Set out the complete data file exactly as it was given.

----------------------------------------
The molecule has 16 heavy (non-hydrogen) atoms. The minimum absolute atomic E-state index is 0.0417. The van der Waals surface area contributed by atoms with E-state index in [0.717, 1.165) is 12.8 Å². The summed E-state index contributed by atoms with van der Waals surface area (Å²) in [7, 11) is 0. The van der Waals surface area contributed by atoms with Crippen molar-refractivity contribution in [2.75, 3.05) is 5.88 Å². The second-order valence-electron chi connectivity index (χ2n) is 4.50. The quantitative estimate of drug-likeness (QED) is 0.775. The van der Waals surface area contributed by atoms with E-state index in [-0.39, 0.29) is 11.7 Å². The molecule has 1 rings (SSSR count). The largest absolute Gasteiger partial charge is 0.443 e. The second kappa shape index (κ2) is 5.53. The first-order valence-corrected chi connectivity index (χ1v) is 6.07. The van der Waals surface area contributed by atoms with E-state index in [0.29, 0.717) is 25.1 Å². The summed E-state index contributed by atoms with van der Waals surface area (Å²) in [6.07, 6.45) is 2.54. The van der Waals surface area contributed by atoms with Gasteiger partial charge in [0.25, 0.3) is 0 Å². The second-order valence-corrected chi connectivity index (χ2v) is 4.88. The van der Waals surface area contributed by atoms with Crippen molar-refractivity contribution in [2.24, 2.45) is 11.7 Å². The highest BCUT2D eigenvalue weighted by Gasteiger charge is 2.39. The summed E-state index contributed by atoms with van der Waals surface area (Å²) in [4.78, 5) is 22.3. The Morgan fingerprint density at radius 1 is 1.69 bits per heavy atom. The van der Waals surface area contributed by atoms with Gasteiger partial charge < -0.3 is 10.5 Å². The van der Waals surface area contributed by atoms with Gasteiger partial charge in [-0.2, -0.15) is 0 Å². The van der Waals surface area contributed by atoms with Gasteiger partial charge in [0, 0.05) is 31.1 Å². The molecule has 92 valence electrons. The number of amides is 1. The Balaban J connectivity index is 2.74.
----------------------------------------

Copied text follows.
The molecule has 16 heavy (non-hydrogen) atoms. The minimum absolute atomic E-state index is 0.0417. The van der Waals surface area contributed by atoms with E-state index in [0.717, 1.165) is 12.8 Å². The summed E-state index contributed by atoms with van der Waals surface area (Å²) in [7, 11) is 0. The van der Waals surface area contributed by atoms with Crippen molar-refractivity contribution in [2.75, 3.05) is 5.88 Å². The second-order valence-electron chi connectivity index (χ2n) is 4.50. The quantitative estimate of drug-likeness (QED) is 0.775. The van der Waals surface area contributed by atoms with E-state index in [-0.39, 0.29) is 11.7 Å². The molecule has 1 rings (SSSR count). The largest absolute Gasteiger partial charge is 0.443 e. The second kappa shape index (κ2) is 5.53. The first-order valence-corrected chi connectivity index (χ1v) is 6.07. The van der Waals surface area contributed by atoms with E-state index in [0.29, 0.717) is 25.1 Å². The summed E-state index contributed by atoms with van der Waals surface area (Å²) in [6.07, 6.45) is 2.54. The van der Waals surface area contributed by atoms with Gasteiger partial charge in [0.25, 0.3) is 0 Å². The second-order valence-corrected chi connectivity index (χ2v) is 4.88. The van der Waals surface area contributed by atoms with Crippen molar-refractivity contribution in [2.24, 2.45) is 11.7 Å². The highest BCUT2D eigenvalue weighted by Gasteiger charge is 2.39. The summed E-state index contributed by atoms with van der Waals surface area (Å²) in [4.78, 5) is 22.3. The Morgan fingerprint density at radius 1 is 1.69 bits per heavy atom. The van der Waals surface area contributed by atoms with Gasteiger partial charge < -0.3 is 10.5 Å². The van der Waals surface area contributed by atoms with Gasteiger partial charge in [-0.2, -0.15) is 0 Å². The van der Waals surface area contributed by atoms with Gasteiger partial charge in [0, 0.05) is 31.1 Å². The molecule has 92 valence electrons. The number of amides is 1. The Balaban J connectivity index is 2.74.